You know, I didn’t want to join Instagram, but I had adopted a kitten with an internet following, and the following wanted to know how the kitten was doing. For a while, I dutifully updated once a week. But then Instagram started to change.
Two big things happened in 2016. First, there were the changes to the feed. Algorithmic. Well, all right. Then, the Snapchat imitation: the Story. It was whatever. I didn’t mind it. After a while, I stopped posting photos in favor of posting Stories because more people looked at the Stories. There started to be more ads clogging the Stories, so I stopped watching as many. And I stopped posting photos or Stories as often.
Then came the ham-fisted video stuff: IGTV, which I avoided as much as I could, and the TikTok imitation Reels, which were much more difficult to avoid. This is where the algorithmic feed really bit people. I saw stuff passed around on social media about how to please the algorithm: a certain number of Stories, a certain number of Reels. If you didn’t do what the algorithm wanted, people simply wouldn’t see your posts. But unlike influencers, who have based their businesses on this platform, I could simply choose not to do that. I used Instagram less and spent more time on Reddit since I prefer text to video.
Now, there’s something to make the feed still worse: “discovery.” That’s when a bunch of videos from people you don’t follow get shoehorned into your feed. That’s where we are now with Instagram. The people who I have made an effort to follow — the people whose posts I most want to see — are getting de-ranked for strangers’ videos.
Come now the Kardashians, who have said that the new Instagram sucks. These women make money on Instagram; indeed, the platform wooed them deliberately and built itself around influencers such as the Kardashians. Unlike me, they are actually important constituents of Instagram, and so the platform’s head, Adam Mosseri, responded.
Sounding like an exhausted parent, Mosseri agreed that Instagram’s new feed sucked and its recommendations might be bad and then told us it wasn’t going to get better. Instagram no longer cares about photos.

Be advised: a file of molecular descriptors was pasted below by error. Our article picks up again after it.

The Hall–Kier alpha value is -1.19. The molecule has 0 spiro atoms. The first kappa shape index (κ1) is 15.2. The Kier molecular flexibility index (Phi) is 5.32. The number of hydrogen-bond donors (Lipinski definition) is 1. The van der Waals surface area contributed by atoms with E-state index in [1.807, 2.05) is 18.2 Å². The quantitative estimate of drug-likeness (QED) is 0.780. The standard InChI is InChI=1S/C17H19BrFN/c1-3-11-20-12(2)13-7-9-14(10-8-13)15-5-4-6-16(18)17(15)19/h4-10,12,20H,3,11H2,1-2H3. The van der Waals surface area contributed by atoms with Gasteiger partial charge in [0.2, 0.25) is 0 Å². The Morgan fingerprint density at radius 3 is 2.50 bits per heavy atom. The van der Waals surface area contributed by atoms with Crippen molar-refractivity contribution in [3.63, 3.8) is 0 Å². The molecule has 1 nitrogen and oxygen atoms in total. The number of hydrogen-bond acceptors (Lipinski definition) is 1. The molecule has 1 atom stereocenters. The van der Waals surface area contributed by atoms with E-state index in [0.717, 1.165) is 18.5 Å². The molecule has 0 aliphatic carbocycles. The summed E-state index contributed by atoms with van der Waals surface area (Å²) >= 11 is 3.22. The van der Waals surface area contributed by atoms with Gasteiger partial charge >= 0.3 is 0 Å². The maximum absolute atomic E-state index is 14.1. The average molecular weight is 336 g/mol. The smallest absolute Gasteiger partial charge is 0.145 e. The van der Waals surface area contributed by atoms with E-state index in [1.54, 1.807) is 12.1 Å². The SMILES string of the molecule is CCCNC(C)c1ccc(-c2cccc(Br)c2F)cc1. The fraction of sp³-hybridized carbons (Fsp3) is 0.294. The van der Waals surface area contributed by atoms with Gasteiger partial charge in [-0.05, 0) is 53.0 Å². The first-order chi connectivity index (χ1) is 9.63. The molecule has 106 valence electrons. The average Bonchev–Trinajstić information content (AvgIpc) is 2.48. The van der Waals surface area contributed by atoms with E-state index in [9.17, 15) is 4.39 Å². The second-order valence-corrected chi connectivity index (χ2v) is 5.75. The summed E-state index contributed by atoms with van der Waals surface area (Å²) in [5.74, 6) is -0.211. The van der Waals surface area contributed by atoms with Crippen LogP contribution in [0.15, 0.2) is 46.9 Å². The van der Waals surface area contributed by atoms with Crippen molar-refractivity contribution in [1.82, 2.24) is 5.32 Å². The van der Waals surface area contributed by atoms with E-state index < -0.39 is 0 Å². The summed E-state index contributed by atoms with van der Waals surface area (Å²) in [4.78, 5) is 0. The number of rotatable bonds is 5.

According to Mosseri, Instagram’s users are shifting to video. That may even be true! Certainly, I did not want to switch to video and consequently stopped using the platform as much. Meanwhile, people who use Instagram as a way of making money were forced to post more videos to remain in people’s feeds. Doesn’t seem very organic, if you ask me.
It’s funny to see Instagram Facebookify because no one wants to use Facebook either. (I quit in 2006, rejoined briefly to post Verge stories before we automated our social process, and then quit again.) People talk about Facebook like it’s a drag, and it’s increasingly how they talk about Instagram, too.
The platform changes are upending people’s businesses for two reasons: one, because they have to rejigger everything yet again to try to please the algorithm, but two, because Instagram is driving parts of the audience away. I mean, if I want to watch a TikTok, I will, you know? I literally came to Insta for the cat photos.
But Facebook is in a tough position. It’s renamed itself “Meta” after something that doesn’t yet exist and has to figure out how to keep the lights on while it “builds the metaverse” or whatever. (What is the metaverse’s killer app, pray tell?) And Apple’s privacy push — “Ask app not to track” — has cost $10 billion in lost Facebook revenue.
So the changes suck, and Mosseri is letting us all know that Facebook doesn’t care that the changes suck. It’s just trying to squeeze as much growth-hacky engagement out of its legacy platforms as it can. High-quality photos — the original value proposition of Instagram — matter less than scammy ads for weight loss, speed (oh, sorry, “ADHD treatment”), and ketamine. Quite a way to fall from that first Michael Kors ad! Seems like Instagram is, in some important sense, over.
Look, I’ve quit various social media sites before. I know this feeling well. Instagram is desperate, and no one likes you when you’re desperate. The question is, mostly, where I will go. BeReal is more fun, but it loads slowly, and I hate notifications. Twitter isn’t really meant for cat photos. Can someone just build a simple photo app that isn’t sleazy and let me know where it is so that my friends can join it? I have a lot of cat photos I’d like people to look at.